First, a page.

If you live in Ann Arbor, you are probably aware of annual music festivals like the Waterhill Music Festival or concerts at Top of the Park during the Ann Arbor Summer Festival. You might have been to see artists at The Ark, The Blind Pig, Michigan Theater, or the Power Center.
But recently, a new music festival has taken hold of the city. Third Place music fest, May 25-28th, is a four day celebration of local music and places in and around Ann Arbor.
Third Place was established in 2017 as a monthly concert series. It has grown into a yearly festival with occasional pop up concerts in-between. In an interview with WEMU’s Lisa Barry, Wesley Hornpetrie, who is one of the co-directors of the new festival, explained that the name of the festival is based on a sociology term “the third place.”
The Meaning of “Third Place”
The term “first place” is applied to people’s homes, “second place” to their work, and this “third place” represents the in-between, the places we go to socialize, build relationships, and to have a good time.
Third Place music festival aims to open up and grow these social spaces and relationships through concerts. Co-director Hornpetrie says that the festival is, “founded on principles both simple and often overlooked: that concerts should be radically welcoming, accessible, and inclusive.”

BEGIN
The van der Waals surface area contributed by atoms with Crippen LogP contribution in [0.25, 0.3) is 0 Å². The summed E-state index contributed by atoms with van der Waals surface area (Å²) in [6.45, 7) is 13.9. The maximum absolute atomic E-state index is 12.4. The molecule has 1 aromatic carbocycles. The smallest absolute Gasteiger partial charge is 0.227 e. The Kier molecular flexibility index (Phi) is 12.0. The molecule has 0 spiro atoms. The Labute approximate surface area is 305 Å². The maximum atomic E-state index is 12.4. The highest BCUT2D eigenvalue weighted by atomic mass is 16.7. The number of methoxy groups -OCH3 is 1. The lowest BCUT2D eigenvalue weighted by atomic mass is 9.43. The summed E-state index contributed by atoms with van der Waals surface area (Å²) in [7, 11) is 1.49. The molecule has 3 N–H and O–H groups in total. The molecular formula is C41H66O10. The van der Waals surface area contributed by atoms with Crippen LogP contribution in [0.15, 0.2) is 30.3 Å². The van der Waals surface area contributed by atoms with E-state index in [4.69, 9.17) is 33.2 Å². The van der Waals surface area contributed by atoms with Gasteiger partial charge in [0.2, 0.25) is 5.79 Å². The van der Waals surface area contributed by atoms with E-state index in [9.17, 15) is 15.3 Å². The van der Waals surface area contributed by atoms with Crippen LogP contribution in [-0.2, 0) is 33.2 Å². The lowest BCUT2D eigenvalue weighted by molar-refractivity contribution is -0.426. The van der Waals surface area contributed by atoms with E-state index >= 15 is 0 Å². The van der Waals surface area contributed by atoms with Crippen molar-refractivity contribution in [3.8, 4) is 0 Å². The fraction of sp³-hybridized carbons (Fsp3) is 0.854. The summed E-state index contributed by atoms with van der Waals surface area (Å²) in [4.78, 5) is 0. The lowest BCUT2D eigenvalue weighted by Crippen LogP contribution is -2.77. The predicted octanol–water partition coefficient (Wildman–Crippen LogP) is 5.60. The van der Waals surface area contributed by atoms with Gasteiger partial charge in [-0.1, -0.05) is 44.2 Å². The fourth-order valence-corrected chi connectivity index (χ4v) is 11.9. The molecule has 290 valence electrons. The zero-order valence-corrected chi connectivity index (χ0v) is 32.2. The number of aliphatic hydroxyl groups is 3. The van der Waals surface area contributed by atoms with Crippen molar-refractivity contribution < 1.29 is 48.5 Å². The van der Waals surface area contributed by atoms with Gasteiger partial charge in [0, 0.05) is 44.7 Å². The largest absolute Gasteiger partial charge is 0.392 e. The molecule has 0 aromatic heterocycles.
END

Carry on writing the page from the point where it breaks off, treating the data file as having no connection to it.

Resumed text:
Instead of having one venue for all four days of the festival, Third Place moves to different venues, highlighting different cultural hubs in Ann Arbor. In the past, the festival has been held at 327 Braun Court and Ann Arbor Distilling Company.
Where Does it Happen?
Hornpetrie says that “You can think of it [Third Place] as a cute traveling festival. We have nine different local third places–nine different venues and nine concerts across a four-day period.”
What Genres are Included?
Third Place is not limited to just one genre of music. This year we will hear folk, experimental, jazz, classical, performance art, and indie music. Performers are all local. Musicians from Ann Arbor, Detroit, Ypsilanti, and other surrounding areas will come together to perform.
In past years artists like Lily Talmers and the Ypsilanti Goddam, a 60’s folk revival band, have taken the stage. But others, like the group Gnostikos, a band that explores improvisation and experimental forms of music, have blown listeners away. Classical-style artists like the Cleveland Wind Trio have also performed. Keep your eye out for this year’s line up! It should be posted on Third Place’s website, thirdplacemusic.org, in the coming days.
Pricing and Information
Tickets for the festival are available on a sliding scale, from three dollars, to five, to ten dollars for each concert. If you are interested in performing in or hosting the Third Place festival you can email email@example.com to inquire about next year, since the call for artists is closed for this year. You can follow the festival on their website, instagram, or facebook pages.